The taste testing shows that the mutations in TAS2R16 had functional significance for the bitter taste perception system," Breslin said. "In this case, the mutation caused a gain of taste function.
When the researchers "mapped" individuals' genetic profiles onto their tasting ability, they found a strong correlation between one of the 15 variants and an increased sensitivity to salicin. The cell-based analysis offered an explanation for this sensitivity: cells with this genetic mutation had nearly twice as many receptors for salicin on their membranes as did cells with other forms of the TAS2R16 gene.
On a population level, the researchers found that the "high-sensitivity" variant for salicin was more prevalent in individuals from East Africa than in those from West Central or Central Africa, and non-Africans possessed only the "high-sensitivity" version of the gene. What's more, in East Africans this high-sensitivity variant, which arose roughly 1.1 million years ago, showed signs of being under a force of natural selection in humans, suggesting it conferred an evolutionary advantage at some point during our past.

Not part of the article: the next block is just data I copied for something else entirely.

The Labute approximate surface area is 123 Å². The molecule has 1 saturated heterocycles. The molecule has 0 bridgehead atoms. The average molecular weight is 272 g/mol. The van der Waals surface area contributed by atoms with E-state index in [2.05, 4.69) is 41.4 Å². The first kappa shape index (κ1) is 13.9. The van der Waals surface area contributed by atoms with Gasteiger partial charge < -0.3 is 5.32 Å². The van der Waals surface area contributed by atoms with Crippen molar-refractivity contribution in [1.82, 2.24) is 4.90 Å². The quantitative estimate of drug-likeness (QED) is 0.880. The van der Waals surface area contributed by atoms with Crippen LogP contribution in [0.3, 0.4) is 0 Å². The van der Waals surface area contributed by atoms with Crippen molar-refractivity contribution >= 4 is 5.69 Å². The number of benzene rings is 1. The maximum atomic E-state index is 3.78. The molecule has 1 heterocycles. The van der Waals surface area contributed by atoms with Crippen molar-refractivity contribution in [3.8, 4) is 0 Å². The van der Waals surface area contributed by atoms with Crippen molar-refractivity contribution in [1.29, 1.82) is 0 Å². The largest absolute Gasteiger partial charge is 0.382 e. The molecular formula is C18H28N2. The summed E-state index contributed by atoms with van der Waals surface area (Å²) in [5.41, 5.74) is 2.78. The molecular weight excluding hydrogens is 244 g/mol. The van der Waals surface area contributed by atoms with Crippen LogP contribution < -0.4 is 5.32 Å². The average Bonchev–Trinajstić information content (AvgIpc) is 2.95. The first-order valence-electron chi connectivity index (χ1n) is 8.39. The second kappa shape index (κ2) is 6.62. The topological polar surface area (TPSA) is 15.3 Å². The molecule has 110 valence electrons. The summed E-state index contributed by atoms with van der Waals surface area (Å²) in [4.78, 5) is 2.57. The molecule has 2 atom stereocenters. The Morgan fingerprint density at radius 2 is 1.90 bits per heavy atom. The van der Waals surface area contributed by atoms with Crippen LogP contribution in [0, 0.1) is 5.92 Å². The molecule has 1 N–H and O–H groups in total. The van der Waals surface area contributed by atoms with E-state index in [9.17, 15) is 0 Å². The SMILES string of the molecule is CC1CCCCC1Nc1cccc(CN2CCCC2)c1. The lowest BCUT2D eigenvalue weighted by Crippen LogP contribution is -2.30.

"That's another sign that this variant must be tremendously important for human survival because it evolved in our human ancestors so long ago and carried over to us," Campbell said.
The geographic structure of TAS2R16 variants contrasts with the previous work on TAS2R38, variants of which did not appear to fall into any clear geographic pattern. These differences between two genes that both relate to bitter taste perception offer more support to the idea that taste was not the only force driving the evolution of this gene.
"The types of populations we're studying are diverse and they have diverse diets," Tishkoff said, "suggesting that there is likely something else going on here. By getting a handle on how much variation is in these populations, where it is located and what are
|Contact: Katherine Unger Baillie|
University of Pennsylvania